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A typology to explain changing social networks post stroke

Northcott, S., Hirani, S. P. & Hilari, K. (2017). A typology to explain changing social networks post stroke. Gerontologist, 58(3), pp. 500-511. doi: 10.1093/geront/gnx011


Purpose of the study

Social network typologies have been used to classify the general population but have not previously been applied to the stroke population. This study investigated whether social network types remain stable following a stroke, and if not, why some people shift network type.

Design and Methods

We used a mixed methods design. Participants were recruited from two acute stroke units. They completed the Stroke Social Network Scale (SSNS) two weeks and six months post strokeand in-depth interviews 8-15 months following the stroke. Qualitative data was analysed using Framework Analysis; k-means cluster analysis was applied to the six month data set.


87 participants were recruited, 71 were followed up at six months, and 29 completed in-depth interviews. It was possible to classify all 29 participants into one of the following network types both pre and post-stroke: diverse; friends-based; family-based; restricted-supported; restricted-unsupported. The main shift that took place post stroke was participants moving out of a diverse network into a family-based one. The friends-based network type was relatively stable. Two network types became more populated post stroke: restricted-unsupported and family-based. Triangulatory evidence was provided by k-means cluster analysis, which produced a cluster solution(for n=71) with comparable characteristics to the network types derived from qualitative analysis.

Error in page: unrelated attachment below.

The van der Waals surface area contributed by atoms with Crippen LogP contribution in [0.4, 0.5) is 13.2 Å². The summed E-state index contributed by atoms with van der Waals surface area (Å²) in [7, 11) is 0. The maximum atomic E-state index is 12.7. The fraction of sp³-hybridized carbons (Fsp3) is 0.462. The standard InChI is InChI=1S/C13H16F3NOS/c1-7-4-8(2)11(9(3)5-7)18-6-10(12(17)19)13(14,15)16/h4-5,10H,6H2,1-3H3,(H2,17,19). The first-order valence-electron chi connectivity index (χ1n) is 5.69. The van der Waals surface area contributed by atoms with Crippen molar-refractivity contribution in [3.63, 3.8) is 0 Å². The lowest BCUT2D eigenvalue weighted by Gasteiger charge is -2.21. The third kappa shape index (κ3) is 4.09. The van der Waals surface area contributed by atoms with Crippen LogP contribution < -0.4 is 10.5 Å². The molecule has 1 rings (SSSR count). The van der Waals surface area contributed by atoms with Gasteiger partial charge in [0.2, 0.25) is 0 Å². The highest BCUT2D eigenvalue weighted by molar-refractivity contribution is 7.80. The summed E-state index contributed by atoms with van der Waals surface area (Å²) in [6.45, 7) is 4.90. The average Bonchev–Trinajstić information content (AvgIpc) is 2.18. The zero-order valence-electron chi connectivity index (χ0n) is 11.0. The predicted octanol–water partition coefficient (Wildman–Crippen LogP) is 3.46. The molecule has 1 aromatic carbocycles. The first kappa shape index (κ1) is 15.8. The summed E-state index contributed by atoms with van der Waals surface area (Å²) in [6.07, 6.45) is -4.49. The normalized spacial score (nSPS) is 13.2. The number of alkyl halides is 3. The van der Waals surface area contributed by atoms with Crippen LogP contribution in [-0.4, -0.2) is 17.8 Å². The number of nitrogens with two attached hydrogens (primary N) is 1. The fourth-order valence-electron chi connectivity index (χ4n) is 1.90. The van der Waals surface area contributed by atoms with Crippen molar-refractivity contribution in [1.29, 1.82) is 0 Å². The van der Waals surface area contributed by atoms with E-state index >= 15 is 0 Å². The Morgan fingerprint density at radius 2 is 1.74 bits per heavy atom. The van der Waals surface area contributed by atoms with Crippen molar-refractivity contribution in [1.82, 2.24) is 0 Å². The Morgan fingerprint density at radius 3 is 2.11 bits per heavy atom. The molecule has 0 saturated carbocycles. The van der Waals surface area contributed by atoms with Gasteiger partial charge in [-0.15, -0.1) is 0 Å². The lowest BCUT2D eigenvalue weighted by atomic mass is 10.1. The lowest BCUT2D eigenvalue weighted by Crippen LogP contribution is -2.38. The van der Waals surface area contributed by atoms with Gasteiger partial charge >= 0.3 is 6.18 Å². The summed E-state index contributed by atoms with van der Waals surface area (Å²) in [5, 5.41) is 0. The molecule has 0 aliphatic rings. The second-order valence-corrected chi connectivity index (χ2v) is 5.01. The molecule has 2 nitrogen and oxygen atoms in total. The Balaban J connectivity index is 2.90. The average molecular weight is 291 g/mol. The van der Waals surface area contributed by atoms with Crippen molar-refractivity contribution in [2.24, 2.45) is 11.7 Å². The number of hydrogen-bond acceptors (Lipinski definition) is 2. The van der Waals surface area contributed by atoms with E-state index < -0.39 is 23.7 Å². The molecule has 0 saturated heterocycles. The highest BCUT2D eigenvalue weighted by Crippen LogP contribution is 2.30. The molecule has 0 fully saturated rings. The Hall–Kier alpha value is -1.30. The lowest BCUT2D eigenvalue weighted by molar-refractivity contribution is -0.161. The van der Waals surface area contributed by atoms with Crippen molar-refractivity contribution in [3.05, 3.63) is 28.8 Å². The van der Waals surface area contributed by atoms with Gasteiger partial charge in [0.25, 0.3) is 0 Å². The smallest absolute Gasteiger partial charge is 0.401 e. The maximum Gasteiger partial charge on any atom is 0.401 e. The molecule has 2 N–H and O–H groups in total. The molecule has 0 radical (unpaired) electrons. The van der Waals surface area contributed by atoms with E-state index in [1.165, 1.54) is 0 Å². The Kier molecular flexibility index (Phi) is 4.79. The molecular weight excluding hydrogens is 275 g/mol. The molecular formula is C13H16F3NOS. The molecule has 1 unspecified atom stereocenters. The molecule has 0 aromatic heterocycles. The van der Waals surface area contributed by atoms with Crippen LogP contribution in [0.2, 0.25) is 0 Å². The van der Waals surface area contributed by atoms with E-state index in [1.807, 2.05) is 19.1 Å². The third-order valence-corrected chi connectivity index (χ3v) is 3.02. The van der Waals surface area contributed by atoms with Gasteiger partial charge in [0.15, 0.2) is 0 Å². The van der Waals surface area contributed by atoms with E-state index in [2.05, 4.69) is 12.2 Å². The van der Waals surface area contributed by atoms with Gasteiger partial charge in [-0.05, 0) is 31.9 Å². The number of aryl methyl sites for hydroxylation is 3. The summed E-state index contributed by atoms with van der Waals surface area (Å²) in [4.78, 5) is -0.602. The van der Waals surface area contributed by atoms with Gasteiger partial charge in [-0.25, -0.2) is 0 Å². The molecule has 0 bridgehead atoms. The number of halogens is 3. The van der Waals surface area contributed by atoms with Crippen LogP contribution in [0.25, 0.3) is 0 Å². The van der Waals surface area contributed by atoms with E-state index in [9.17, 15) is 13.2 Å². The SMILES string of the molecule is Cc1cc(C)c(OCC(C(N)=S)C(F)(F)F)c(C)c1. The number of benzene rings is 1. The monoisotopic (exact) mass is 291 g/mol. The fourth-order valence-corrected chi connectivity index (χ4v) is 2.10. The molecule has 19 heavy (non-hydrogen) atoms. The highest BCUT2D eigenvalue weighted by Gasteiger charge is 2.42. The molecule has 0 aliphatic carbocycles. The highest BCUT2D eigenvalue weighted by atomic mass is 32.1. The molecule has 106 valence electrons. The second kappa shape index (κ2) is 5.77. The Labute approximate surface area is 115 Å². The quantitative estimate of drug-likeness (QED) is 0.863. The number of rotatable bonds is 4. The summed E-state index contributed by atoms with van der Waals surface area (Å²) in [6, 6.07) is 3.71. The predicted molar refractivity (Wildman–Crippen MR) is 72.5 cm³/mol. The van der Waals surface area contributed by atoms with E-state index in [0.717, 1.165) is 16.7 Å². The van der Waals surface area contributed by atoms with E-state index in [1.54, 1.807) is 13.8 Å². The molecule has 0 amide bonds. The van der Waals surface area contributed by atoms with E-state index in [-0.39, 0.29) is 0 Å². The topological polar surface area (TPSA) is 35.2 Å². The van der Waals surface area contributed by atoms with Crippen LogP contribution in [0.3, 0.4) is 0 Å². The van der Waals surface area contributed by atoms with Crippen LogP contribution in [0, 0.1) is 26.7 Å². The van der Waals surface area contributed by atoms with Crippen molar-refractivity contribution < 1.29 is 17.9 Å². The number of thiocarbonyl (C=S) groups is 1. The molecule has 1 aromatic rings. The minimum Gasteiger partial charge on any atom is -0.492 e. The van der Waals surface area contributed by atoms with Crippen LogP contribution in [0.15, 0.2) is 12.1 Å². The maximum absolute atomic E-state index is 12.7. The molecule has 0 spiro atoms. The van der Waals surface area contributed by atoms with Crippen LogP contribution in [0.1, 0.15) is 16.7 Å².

Following a stroke, a person’s social network is vulnerable to change. Explanatory factors for shifting network type included the physical and also psychological impact of having a stroke, as well as the tendency to lose contact with friends rather than family.

Publication Type: Article
Additional Information: This is a pre-copyedited, author-produced version of an article accepted for publication in Gerontologist following peer review. The version of record Northcott, S., Hirani, S. P. & Hilari, K. (2017). A typology to explain changing social networks post stroke. Gerontologist, is available online at:
Publisher Keywords: social networks, social isolation, analysis–mixed methods, friendship, chronic illness
Subjects: P Language and Literature
R Medicine
Departments: School of Health & Psychological Sciences > Language & Communication Science
School of Health & Psychological Sciences > Healthcare Services Research & Management
SWORD Depositor:
[thumbnail of Post%20stroke%20social%20network%20typology%20Northcott%20Hirani%20and%20Hilari%202017.pdf]
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